Ap­ple says goodb-i to a de­sign pi­o­neer

Llanelli Star - - TECH NOW - With Justin Con­nolly

SO it’s farewell to the man who made the iPhone and changed our lives.

Ap­ple re­vealed this week that its Chief De­sign Of­fi­cer, Jony Ive, was to leave the com­pany after al­most 30 years to cre­ate his own de­sign com­pany.

Ap­ple says that com­pany – to be called LoveFrom – will con­tinue to work for Ap­ple on var­i­ous projects well into the fu­ture.

Ive joined Ap­ple in 1992, but rose to promi­nence when co-founder Steve Jobs re­turned to the com­pany when it was in dire straits in 1997.

Pro­mot­ing Ive to the head of de­sign was per­haps the most im­por­tant de­ci­sion Jobs made in re­build­ing Ap­ple’s for­tunes – and there is no deny­ing the in­flu­ence he had as Ap­ple rose to be­come not only the big­gest com­pany in the world, but the big­gest in­flu­ence on trends within the tech in­dus­try it­self.

Some have sug­gested Ive mov­ing on will be trou­ble­some for Ap­ple but he leaves a su­perb team be­hind... and some of the most iconic de­sign work ever seen.

Here are five things that came out of Ap­ple un­der Ivy’s watch that changed ev­ery­thing:


THE first com­puter Ap­ple made after Jobs and Ive be­gan their re­mark­able col­lab­o­ra­tion was the iMac, and it set the tone for the decades to come. It looked like no com­puter that came be­fore it, with its translu­cent shell, and was al­most as re­mark­able for what it didn’t have than what it did.

For a start there was no floppy drive – un­heard of at the time.

Com­men­ta­tors sug­gested at re­lease that the iMac dropped the floppy too soon and that would prove fa­tal for the ma­chine. They were very wrong about that.


THERE were por­ta­ble MP3 play­ers be­fore the iPod came along, but they were noth­ing like the next thing

Jobs and Ive came out with – the sleek white iPod.

It was a lim­ited de­vice at first – you needed a Mac to sync it to, and it held only 1,000 songs on a 5gb hard drive.

Re­leased in late 2001, it was a per­fect ex­am­ple, not only of Ap­ple’s new di­rec­tion, but also of its creative marketing skill. And it be­came a mas­sive hit that rev­o­lu­tionised the en­tire mu­sic in­dus­try – the reper­cus­sions are still be­ing felt to­day, al­most 20 years later.


THE iPod was a game-changer for the mu­sic in­dus­try, but six years later, buoyed by the suc­cess of the lit­tle white mu­sic box, Ap­ple re­leased a de­vice that would change the rest of the world.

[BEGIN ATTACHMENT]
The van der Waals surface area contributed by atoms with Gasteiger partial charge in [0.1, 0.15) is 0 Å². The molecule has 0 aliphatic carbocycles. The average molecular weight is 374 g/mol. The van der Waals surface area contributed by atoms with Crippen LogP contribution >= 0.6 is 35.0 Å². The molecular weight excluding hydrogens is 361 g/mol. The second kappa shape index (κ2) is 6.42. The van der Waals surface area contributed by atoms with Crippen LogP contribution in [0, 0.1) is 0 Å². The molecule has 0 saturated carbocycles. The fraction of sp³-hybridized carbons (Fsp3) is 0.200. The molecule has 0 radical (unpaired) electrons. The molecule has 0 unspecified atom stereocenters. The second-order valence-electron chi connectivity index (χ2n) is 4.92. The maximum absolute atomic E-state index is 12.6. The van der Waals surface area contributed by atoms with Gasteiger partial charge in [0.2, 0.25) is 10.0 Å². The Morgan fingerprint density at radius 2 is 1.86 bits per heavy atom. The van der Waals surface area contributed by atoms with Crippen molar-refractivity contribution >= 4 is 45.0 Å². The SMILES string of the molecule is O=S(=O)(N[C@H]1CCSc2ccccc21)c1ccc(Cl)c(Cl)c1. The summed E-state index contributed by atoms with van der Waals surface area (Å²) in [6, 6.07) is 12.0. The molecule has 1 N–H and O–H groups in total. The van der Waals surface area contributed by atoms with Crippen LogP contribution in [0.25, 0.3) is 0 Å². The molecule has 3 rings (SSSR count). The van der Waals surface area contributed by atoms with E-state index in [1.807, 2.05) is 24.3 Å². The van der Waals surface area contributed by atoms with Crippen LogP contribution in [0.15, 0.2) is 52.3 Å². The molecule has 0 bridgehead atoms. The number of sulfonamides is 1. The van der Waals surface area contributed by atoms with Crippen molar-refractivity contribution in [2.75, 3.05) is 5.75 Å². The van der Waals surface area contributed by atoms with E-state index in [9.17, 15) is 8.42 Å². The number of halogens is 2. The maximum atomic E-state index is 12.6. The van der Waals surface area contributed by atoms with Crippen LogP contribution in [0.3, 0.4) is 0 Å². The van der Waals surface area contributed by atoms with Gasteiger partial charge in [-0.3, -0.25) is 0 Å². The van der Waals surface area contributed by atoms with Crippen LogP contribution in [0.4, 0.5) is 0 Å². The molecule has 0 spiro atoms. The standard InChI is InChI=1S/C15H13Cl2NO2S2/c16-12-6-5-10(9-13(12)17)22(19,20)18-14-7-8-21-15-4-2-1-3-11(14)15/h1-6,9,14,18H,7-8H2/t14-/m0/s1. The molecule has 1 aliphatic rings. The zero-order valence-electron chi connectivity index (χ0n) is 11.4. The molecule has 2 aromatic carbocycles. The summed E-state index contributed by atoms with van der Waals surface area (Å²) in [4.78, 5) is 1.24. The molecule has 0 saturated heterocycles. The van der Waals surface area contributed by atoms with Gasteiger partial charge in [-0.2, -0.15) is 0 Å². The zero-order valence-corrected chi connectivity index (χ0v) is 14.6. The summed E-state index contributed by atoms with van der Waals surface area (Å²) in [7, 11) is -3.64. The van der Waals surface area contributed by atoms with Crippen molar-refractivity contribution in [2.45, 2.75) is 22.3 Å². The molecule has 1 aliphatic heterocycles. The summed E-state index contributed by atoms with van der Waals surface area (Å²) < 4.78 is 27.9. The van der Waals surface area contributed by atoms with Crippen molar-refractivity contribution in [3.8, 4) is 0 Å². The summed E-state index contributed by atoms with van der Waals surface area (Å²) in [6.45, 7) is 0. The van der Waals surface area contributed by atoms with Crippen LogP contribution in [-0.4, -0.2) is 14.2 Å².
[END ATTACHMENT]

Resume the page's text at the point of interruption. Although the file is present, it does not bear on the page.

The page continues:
It’s hard to re­mem­ber what smart­phones were like be­fore the iPhone was re­vealed back in 2007.

Now they all look like Ive’s iPhone – a rec­tan­gu­lar slab of metal with an all-screen face. Some even laughed at the iPhone, claim­ing, as they had with the iMac, that it was too ex­pen­sive and lacked too many fea­tures. They are not laugh­ing now.


A YEAR after the iPhone broke the mould, Ive re­turned his at­ten­tion to com­put­ers.

The Macs that have come out of his de­sign stu­dio over the years have shared two fea­tures – they have con­tin­ued to get thin­ner and sim­pler. Nowhere is this most ev­i­dent than in the MacBook Air.

Like the iPhone be­fore it, it set a stan­dard that oth­ers would fol­low – there are many com­put­ers from man­u­fac­tur­ers to­day that look like that orig­i­nal MacBook Air. Ap­ple still sells a model that re­mains largely un­changed on the out­side from the one that was shown off in 2008.


IN the years since the MacBook Air’s re­lease, a num­ber of de­vices from Ap­ple have show­cased Ive’s ge­nius (the iPad and the Ap­ple Watch to name but two).

But his big­gest project was the de­sign of Ap­ple’s HQ, Ap­ple Park.

The huge cir­cu­lar struc­ture in Cu­per­tino, just south of San Fran­cisco, was con­ceived dur­ing the fi­nal years of Steve Jobs’ life – his last pub­lic ap­pear­ance be­fore his death in 2011 was be­fore a plan­ning com­mit­tee meet­ing to present the idea for the build­ing and gather sup­port for its approval.

After Jobs’ death, Ive saw the project through to com­ple­tion, per­haps as a way to honour his friend. One of the build­ings at Ap­ple Park, left, is named after Jobs in recog­ni­tion of this.

Even if Ive con­trib­utes no more to Ap­ple, his in­flu­ence will long live on in the team and cul­ture he helped to build, and in the build­ing in which Ap­ple now calls home.

Game chang­ers: The iMac (above) and the iPod (right) Jony Ive, left, with Ap­ple CEO Tim Cook Steve Jobs launches the iPhone and, be­low, MacBook Air

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